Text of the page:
I'll see you back here on June 9! Until then, Jeanne
Returning Home, with Thanks
Returning home from vacation can be bittersweet. On the one hand, you’re glad to be home to your familiar surroundings and the comfort of being back in your own space. On the other hand, there might be a bit of a letdown after the change of scenery and routine you experienced while traveling and visiting other regions of the U.S. or another country. But, the fact remains that your vacation is over and it’s time to go back to school or work.
Globalization has transformed the workplace, making everyone more sensitive to the various cultures that the diverse workforce has produced. Technology has brought nations closer together, and today we Americans work with people from all over the world and of various backgrounds.
But it’s a bit different working with people of diversified backgrounds at work than when we travel to other countries and find ourselves on different turfs where the local customers often are quite different from ours. In those cases it behooves Americans to know the proper etiquette and protocol of the country to which we have traveled, whether we’re there for business or pleasure.
Airline Travel Etiquette
Although airline travel has become increasingly complicated and challenging, it is also increaslingly popular this summer and flights are crowded. You can expect delays due to weather, equipment issues, flights backed up and other conditions.
The formula to make your air travel as pleasant and efficient as possible is: preparation + good manners = successful air travel. The following tips will help your travel to be safe and enjoyable:
Whether you travel by bicycle for recreation, such as touring or mountain biking, or you use your bicycle to get to or do your work, there are the rules of the road and the rules of etiquette to follow.
The important fact to remember when you are bicycling on the highway, trail or city street, is that you are on one of the most vulnerable vehicles on the road. But, it’s not just other vehicles with which you must contend; expect to encounter pedestrians (including children, people pushing strollers, disabled and elderly people), dogs, deer, horses, other bicyclists, etc. Many motorists resent bicyclists on the road because they are afraid they are going to hit a bicyclist; many pedestrians resent bicyclists on the trail and city streets because they fear the bicyclist will run into them. Bicyclists have been known to flout the law by speeding, running red lights, disregarding pedestrians, failing to signal properly, riding erratically or in a driver’s blind spot. Bicyclists are frequently viewed as nuisances on the road, trail or in the city.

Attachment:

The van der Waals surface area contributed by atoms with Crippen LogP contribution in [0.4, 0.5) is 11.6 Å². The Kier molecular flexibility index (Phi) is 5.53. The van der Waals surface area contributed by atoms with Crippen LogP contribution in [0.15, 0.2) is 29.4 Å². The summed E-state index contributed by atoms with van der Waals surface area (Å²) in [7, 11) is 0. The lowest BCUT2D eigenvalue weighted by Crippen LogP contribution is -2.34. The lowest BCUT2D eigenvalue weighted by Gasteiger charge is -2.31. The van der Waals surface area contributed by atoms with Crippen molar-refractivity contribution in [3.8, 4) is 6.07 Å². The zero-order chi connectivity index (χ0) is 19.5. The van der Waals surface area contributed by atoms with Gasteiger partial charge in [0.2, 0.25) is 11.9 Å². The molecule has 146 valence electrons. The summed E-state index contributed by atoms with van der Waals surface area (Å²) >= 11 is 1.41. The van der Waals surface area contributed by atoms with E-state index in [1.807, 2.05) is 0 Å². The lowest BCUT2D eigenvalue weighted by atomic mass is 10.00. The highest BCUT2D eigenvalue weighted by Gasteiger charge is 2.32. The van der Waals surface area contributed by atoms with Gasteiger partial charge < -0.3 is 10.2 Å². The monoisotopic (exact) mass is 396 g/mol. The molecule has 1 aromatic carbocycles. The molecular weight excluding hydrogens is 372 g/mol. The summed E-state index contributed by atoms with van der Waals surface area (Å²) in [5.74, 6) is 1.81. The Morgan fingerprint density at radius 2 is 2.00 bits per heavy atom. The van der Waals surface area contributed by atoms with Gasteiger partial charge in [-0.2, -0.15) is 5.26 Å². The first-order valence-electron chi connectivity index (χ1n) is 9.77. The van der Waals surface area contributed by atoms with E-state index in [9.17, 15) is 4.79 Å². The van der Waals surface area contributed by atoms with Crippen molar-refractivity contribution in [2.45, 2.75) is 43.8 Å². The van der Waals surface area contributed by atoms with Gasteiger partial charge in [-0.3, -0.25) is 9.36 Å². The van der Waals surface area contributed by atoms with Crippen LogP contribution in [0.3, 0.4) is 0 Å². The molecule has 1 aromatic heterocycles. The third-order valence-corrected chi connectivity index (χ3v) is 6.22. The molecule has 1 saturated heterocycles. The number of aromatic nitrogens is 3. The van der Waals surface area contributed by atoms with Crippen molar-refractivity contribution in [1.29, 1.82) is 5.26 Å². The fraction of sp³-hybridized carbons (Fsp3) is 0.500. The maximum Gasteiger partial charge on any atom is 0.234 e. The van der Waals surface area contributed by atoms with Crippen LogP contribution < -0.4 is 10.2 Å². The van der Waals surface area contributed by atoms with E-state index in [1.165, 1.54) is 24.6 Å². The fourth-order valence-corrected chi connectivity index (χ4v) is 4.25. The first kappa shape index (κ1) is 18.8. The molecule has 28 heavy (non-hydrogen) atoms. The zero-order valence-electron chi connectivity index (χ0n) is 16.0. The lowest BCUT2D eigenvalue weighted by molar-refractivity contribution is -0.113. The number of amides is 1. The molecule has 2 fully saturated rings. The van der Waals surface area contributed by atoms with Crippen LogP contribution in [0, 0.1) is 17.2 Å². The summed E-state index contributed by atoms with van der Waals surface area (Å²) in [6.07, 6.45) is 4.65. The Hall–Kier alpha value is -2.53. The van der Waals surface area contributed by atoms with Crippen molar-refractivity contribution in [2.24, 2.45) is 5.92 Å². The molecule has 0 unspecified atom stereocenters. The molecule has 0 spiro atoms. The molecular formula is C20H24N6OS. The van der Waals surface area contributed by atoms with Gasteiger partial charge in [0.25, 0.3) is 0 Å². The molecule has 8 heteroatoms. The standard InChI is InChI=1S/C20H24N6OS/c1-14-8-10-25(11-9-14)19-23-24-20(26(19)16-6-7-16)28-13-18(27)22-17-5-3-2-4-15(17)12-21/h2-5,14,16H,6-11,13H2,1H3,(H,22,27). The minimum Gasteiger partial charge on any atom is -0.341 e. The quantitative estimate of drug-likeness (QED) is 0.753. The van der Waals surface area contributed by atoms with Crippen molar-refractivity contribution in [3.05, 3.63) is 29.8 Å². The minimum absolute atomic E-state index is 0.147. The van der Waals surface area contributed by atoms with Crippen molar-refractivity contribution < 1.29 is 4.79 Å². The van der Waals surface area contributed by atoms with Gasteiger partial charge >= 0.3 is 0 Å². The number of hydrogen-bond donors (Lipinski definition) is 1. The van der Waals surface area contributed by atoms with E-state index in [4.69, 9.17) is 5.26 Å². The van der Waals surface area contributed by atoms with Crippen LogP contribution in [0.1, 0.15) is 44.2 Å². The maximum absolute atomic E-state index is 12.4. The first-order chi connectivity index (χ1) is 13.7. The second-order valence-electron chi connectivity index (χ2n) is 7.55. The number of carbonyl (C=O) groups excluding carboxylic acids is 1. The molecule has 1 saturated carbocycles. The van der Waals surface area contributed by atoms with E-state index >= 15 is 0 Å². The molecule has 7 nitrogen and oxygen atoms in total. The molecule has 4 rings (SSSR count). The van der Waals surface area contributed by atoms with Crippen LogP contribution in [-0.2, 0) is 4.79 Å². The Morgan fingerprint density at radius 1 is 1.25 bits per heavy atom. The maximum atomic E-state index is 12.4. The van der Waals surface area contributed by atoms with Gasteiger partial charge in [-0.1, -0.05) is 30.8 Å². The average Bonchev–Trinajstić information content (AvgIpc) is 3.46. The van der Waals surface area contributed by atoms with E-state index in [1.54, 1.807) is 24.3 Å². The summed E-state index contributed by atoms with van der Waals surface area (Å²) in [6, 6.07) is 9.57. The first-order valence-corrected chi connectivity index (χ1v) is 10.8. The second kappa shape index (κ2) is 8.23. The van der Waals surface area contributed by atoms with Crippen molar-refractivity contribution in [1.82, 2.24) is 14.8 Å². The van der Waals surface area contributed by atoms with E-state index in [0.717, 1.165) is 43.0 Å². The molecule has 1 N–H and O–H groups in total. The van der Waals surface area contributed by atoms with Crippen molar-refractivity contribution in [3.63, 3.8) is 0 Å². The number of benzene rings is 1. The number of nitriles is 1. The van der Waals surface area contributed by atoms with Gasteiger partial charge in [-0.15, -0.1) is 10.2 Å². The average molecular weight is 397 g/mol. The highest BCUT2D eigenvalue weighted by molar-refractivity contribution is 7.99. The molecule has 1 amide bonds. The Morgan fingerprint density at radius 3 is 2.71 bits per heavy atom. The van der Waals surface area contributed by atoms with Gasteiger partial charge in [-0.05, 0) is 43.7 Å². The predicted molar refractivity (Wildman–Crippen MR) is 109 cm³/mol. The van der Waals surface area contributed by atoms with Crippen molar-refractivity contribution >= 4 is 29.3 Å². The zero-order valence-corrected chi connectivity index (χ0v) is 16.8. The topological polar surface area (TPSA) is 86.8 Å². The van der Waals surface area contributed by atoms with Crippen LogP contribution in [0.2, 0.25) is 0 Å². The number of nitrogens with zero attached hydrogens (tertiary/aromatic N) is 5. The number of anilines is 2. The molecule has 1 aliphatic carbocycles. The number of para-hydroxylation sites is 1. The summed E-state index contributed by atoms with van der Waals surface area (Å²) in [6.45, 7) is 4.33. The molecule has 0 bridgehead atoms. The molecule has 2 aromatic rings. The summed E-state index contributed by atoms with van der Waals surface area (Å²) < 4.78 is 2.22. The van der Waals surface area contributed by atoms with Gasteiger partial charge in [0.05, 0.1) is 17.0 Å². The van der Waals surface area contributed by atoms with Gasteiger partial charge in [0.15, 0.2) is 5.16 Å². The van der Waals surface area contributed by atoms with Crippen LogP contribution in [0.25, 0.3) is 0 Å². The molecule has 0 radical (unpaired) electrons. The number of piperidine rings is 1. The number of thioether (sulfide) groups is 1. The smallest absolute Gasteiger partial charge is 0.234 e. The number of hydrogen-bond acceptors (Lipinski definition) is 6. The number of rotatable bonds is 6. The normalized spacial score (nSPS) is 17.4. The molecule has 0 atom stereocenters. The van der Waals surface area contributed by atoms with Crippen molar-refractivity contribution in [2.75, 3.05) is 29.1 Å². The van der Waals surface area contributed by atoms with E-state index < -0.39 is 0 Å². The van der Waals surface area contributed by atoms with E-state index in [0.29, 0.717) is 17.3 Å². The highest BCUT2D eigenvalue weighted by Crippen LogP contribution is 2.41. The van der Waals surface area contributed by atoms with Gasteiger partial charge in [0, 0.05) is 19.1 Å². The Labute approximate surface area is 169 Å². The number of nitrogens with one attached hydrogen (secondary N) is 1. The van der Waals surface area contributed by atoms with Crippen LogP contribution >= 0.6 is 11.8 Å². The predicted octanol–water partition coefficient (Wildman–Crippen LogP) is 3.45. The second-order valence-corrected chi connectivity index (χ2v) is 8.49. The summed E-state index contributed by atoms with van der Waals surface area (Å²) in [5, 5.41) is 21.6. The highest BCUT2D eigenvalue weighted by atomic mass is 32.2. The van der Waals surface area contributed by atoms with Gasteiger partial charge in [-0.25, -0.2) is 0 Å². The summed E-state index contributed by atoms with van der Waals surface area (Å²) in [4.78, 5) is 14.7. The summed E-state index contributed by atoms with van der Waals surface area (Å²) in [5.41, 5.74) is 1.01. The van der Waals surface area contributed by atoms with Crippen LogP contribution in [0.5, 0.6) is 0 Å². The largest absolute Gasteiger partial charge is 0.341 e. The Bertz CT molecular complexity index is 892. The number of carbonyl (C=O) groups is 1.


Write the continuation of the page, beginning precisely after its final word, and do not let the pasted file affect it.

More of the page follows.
My only experience with a motorcycle was as a passenger on my date’s ride when I was in my mid-20s; he was a few years older than I and a rather conservative banker, and I thought it was such a groovy idea (that’s how we talked back then). Alas, it was the kind of experience that was akin to a ride on Space Mountain, meaning that once is quite enough, thank you very kindly.
The image that many have of motorcyclists, also referred to as bikers, riders and cyclists, is that of rebels and even road terrorists. But, I can assure you that my banker was neither; he just liked to ride his motorcycle. And, I have cousins who ride motorcycles and they are a highly educated, highly accomplished bunch.
Fourth of July Barbecue Etiquette
For many Americans, nothing says summer has arrived like a Fourth of July celebration. Roughly two weeks following the summer solstice, The Fourth is a great marker for the seasonal passage.
There are many ways we Americans celebrate The Fourth. Among the favorites is the barbecue; following are some etiquette guidelines to make them even more enjoyable:
On The Road – The Car Trip
In addition to crowded beaches and long lines, traveling to one’s vacation destination can test the mettle of the politest among us. Many road conditions are simply out of our control, but how we behave and react to them is most definitely within our control. That’s where etiquette for the road comes into play.
Lining Up With Etiquette
Historical sites, natural wonders and theme parks are popular vacation destinations. Such vacations often include standing in long lines – or queues as they’re called in some regions – or waiting along crowded parade routes. Few people enjoy them, but lines are a reality of the vacation experience, whether you’re waiting for admission to an attraction, ride, exhibit or restaurant table. Depending on where you are while waiting in line, you could strike up some interesting conversations and learn something about the place you’re visiting, or have some visiting time with your friends and family members.
Following are some guidelines to make standing in line – or lining up -- more tolerable and pleasant for everyone:
Don’t Forget to Pack Your Manners
Everyone looks forward to summer. Regardless of whether you have plans to go away or not, the nature of summer seems to slow time and evoke a feeling of being on vacation if only on the weekends. With its warm weather, sunshine and evenings fragrant with honeysuckle summer sets the stage for cookouts, picnics, trips to the beach, lighter clothing, relaxing evenings and a drift toward leisure time. Summer is vacation time because for many it’s the most convenient time of year to take off time off from work.